The concept of witness seems either taken for granted or not well understood. Simply, it suggests that a person will not do what is wrong if other people are around to see it – either you know what you are doing is wrong or the judgment of others has the power to convince you it is wrong. The best example I’ve seen is the climax of the movie Witness, set on an Amish farm. A corrupt police official is killing people to prevent his crimes from being known, and the last one he has to kill is a good cop who is resisting him. As he points a shotgun at the good cop a group of Amish men from surrounding farms come on the scene. They see what he is about to do, and he feels their judgment. The good cop asks is he’s going to kill them all. Finally, he accepts the judgment of the Witness and gives up.


It's not just about them.

I see the power of the Occupy movement as Witness. The government and the corporations and the outrageously rich know their policies and practices are wrong. As large groups of people stand up and tell them what they are doing is wrong, they must pause and at least reconsider. Some will be moved to an examination of conscience and perhaps better, more humane behavior. Obviously, this strategy doesn’t have the immediate gratification of a SEAL Team strike or a missile fired from an overhead drone, but it does respect humanity. Therein lies its strength. Witness and non-violent resistance have achieved things far more positive than all the wars and oppressions of history.

One young man I talked with on Saturday kept referencing Gandhi. Without killing or disrespecting a single person Gandhi extracted his country from brutal British tyranny and oppression. Nelson Mandela, without killing or disrespecting a single person (although he was sorely tempted by violence) freed his country from European oppression and its legal racism – and went on to forgive those who had sinned against him. Martin Luther King, without killing or disrespecting a single person, freed this country from the evils of institutional racism. Ironically, last Sunday a memorial to him was dedicated in Washington, DC, and intellectual Cornel West was arrested on the steps of the Supreme Court for pointing out that the government of this country is disrespecting the people. While he clearly broke the law, the government was too embarrassed to file criminal charges so they let him go. That’s the power of Witness and a demand for R-E-S-P-E-C-T.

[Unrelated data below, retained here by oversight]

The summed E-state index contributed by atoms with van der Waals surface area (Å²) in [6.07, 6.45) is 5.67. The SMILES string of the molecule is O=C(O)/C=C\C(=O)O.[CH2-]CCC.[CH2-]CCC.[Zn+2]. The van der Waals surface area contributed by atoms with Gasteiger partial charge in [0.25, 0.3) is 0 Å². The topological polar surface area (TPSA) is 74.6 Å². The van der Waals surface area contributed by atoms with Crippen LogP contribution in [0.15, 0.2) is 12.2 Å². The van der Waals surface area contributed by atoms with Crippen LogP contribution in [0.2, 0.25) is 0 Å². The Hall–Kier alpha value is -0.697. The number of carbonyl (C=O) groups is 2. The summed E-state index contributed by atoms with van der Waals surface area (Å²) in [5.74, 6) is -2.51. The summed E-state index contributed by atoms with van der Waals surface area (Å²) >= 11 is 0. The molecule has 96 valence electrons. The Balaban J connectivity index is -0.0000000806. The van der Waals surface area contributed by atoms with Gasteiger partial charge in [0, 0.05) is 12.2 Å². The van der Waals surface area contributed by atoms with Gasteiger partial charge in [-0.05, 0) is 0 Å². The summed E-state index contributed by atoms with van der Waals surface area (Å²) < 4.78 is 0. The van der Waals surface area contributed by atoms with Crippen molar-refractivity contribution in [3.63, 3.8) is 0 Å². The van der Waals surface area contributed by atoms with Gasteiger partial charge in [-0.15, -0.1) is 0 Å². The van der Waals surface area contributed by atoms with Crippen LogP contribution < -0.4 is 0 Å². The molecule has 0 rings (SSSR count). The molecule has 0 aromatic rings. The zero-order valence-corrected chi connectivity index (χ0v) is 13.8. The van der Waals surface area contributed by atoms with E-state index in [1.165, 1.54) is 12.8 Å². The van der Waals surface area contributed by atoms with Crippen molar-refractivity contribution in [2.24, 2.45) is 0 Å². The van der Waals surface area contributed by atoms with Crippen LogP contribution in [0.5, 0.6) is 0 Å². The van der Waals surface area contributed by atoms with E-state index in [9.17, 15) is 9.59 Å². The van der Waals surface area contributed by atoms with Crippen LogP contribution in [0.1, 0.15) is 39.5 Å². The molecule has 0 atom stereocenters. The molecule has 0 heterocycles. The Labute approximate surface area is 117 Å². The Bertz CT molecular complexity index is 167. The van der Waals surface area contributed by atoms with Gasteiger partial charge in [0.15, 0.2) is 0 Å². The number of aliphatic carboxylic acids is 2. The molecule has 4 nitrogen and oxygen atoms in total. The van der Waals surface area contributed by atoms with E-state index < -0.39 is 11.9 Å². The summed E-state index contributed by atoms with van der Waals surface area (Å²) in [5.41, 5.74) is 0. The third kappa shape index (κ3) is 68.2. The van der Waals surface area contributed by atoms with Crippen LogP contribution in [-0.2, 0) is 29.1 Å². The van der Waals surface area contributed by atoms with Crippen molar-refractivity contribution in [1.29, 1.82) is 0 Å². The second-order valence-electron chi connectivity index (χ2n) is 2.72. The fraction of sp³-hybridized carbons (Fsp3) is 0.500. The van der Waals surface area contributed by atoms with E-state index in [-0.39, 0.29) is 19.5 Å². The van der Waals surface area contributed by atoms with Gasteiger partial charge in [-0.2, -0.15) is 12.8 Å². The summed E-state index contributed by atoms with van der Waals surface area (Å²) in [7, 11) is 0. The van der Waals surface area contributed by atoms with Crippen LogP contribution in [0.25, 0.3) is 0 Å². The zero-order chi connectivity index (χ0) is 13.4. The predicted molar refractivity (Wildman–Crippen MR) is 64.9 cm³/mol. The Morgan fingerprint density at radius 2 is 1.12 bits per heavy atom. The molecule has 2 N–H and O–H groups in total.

More than just young people have something to say.

My old hero, Ammon Hennacy, always said “Force is the weapon of the weak.” I think the powerful in the country are going to find themselves overmatched by disrespecting this Occupy Movement and the ordinary citizens of this country.



Veterans of all ages are coming out.



In the name of Justice, a woman in a wheelchair.



It's about more than money.





  1. Great piece, Bill. The figures alone tell a story, but you’ve put flesh on those bones. This one is going to run and run. I have the feeling that a giant has awoken…

  2. I am thrilled to read a report from someone who is fair and clear and who actually went there and talked to the people. I share their concerns. Government no longer serves the people but is serving corporate interests. I think the participants took a great first step, as you say, to witness and declare a situation unsupportable and withdraw their silent assent. Thanks, Bill, for another great article of photojournalism.

Leave a Reply

Fill in your details below or click an icon to log in: Logo

You are commenting using your account. Log Out /  Change )

Google photo

You are commenting using your Google account. Log Out /  Change )

Twitter picture

You are commenting using your Twitter account. Log Out /  Change )

Facebook photo

You are commenting using your Facebook account. Log Out /  Change )

Connecting to %s


%d bloggers like this: